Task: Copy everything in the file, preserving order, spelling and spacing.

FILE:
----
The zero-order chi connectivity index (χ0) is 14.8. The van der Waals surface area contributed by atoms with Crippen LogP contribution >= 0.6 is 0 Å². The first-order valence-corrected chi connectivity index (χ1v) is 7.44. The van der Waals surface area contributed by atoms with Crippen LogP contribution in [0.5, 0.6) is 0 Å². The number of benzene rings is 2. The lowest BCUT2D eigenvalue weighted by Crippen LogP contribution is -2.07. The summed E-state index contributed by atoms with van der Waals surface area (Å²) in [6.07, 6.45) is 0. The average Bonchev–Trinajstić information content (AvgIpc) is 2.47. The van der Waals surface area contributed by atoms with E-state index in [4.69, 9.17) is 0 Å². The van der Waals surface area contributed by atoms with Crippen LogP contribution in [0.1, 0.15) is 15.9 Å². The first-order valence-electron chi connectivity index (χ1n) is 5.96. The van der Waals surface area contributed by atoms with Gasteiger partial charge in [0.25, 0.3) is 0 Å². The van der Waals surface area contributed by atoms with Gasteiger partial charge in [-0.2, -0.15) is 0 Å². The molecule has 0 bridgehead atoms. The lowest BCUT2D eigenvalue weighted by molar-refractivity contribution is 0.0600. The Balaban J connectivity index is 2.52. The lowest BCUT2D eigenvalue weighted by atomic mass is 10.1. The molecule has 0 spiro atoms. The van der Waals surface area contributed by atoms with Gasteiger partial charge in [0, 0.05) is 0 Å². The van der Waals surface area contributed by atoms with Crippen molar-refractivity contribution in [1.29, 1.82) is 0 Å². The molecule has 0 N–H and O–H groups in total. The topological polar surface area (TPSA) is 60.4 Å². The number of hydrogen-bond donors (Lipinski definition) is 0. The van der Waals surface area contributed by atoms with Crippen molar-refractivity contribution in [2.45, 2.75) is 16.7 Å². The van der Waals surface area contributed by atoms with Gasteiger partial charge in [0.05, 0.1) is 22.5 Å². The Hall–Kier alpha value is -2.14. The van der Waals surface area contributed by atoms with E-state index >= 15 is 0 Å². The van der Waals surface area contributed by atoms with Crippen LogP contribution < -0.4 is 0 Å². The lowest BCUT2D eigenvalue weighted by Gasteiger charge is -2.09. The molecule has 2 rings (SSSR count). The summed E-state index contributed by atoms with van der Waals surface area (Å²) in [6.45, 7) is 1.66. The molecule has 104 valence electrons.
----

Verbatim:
The zero-order chi connectivity index (χ0) is 14.8. The van der Waals surface area contributed by atoms with Crippen LogP contribution >= 0.6 is 0 Å². The first-order valence-corrected chi connectivity index (χ1v) is 7.44. The van der Waals surface area contributed by atoms with Crippen LogP contribution in [0.5, 0.6) is 0 Å². The number of benzene rings is 2. The lowest BCUT2D eigenvalue weighted by Crippen LogP contribution is -2.07. The summed E-state index contributed by atoms with van der Waals surface area (Å²) in [6.07, 6.45) is 0. The average Bonchev–Trinajstić information content (AvgIpc) is 2.47. The van der Waals surface area contributed by atoms with E-state index in [4.69, 9.17) is 0 Å². The van der Waals surface area contributed by atoms with Crippen LogP contribution in [0.1, 0.15) is 15.9 Å². The first-order valence-electron chi connectivity index (χ1n) is 5.96. The van der Waals surface area contributed by atoms with Gasteiger partial charge in [0.25, 0.3) is 0 Å². The van der Waals surface area contributed by atoms with Gasteiger partial charge in [-0.2, -0.15) is 0 Å². The molecule has 0 bridgehead atoms. The lowest BCUT2D eigenvalue weighted by molar-refractivity contribution is 0.0600. The Balaban J connectivity index is 2.52. The lowest BCUT2D eigenvalue weighted by atomic mass is 10.1. The molecule has 0 spiro atoms. The van der Waals surface area contributed by atoms with Gasteiger partial charge in [0, 0.05) is 0 Å². The van der Waals surface area contributed by atoms with Crippen molar-refractivity contribution in [1.29, 1.82) is 0 Å². The molecule has 0 N–H and O–H groups in total. The topological polar surface area (TPSA) is 60.4 Å². The number of hydrogen-bond donors (Lipinski definition) is 0. The van der Waals surface area contributed by atoms with Crippen molar-refractivity contribution in [2.45, 2.75) is 16.7 Å². The van der Waals surface area contributed by atoms with Gasteiger partial charge in [0.05, 0.1) is 22.5 Å². The Hall–Kier alpha value is -2.14. The van der Waals surface area contributed by atoms with E-state index >= 15 is 0 Å². The van der Waals surface area contributed by atoms with Crippen LogP contribution < -0.4 is 0 Å². The lowest BCUT2D eigenvalue weighted by Gasteiger charge is -2.09. The molecule has 2 rings (SSSR count). The summed E-state index contributed by atoms with van der Waals surface area (Å²) in [6.45, 7) is 1.66. The molecule has 104 valence electrons.